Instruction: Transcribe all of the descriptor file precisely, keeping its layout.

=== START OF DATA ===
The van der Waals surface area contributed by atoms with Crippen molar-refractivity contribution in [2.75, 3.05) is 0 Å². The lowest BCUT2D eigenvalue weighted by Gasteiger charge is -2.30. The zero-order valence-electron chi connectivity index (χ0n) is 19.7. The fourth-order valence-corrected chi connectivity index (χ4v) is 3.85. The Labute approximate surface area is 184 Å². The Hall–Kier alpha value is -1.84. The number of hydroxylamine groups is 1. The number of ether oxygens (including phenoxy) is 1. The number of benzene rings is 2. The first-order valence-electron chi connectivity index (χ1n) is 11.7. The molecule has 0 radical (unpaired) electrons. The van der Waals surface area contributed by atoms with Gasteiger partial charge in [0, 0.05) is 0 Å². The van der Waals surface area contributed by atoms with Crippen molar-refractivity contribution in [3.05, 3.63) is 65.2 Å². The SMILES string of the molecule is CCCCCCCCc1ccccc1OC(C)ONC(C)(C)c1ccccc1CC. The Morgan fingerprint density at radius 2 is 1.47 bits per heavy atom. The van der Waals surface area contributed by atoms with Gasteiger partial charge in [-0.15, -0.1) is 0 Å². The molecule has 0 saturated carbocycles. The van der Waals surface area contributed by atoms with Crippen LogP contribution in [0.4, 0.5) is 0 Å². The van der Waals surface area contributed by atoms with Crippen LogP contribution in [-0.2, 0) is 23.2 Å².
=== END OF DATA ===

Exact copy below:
The van der Waals surface area contributed by atoms with Crippen molar-refractivity contribution in [2.75, 3.05) is 0 Å². The lowest BCUT2D eigenvalue weighted by Gasteiger charge is -2.30. The zero-order valence-electron chi connectivity index (χ0n) is 19.7. The fourth-order valence-corrected chi connectivity index (χ4v) is 3.85. The Labute approximate surface area is 184 Å². The Hall–Kier alpha value is -1.84. The number of hydroxylamine groups is 1. The number of ether oxygens (including phenoxy) is 1. The number of benzene rings is 2. The first-order valence-electron chi connectivity index (χ1n) is 11.7. The molecule has 0 radical (unpaired) electrons. The van der Waals surface area contributed by atoms with Gasteiger partial charge in [0, 0.05) is 0 Å². The van der Waals surface area contributed by atoms with Crippen molar-refractivity contribution in [3.05, 3.63) is 65.2 Å². The SMILES string of the molecule is CCCCCCCCc1ccccc1OC(C)ONC(C)(C)c1ccccc1CC. The Morgan fingerprint density at radius 2 is 1.47 bits per heavy atom. The van der Waals surface area contributed by atoms with Gasteiger partial charge in [-0.15, -0.1) is 0 Å². The molecule has 0 saturated carbocycles. The van der Waals surface area contributed by atoms with Crippen LogP contribution in [0.4, 0.5) is 0 Å². The van der Waals surface area contributed by atoms with Crippen LogP contribution in [-0.2, 0) is 23.2 Å².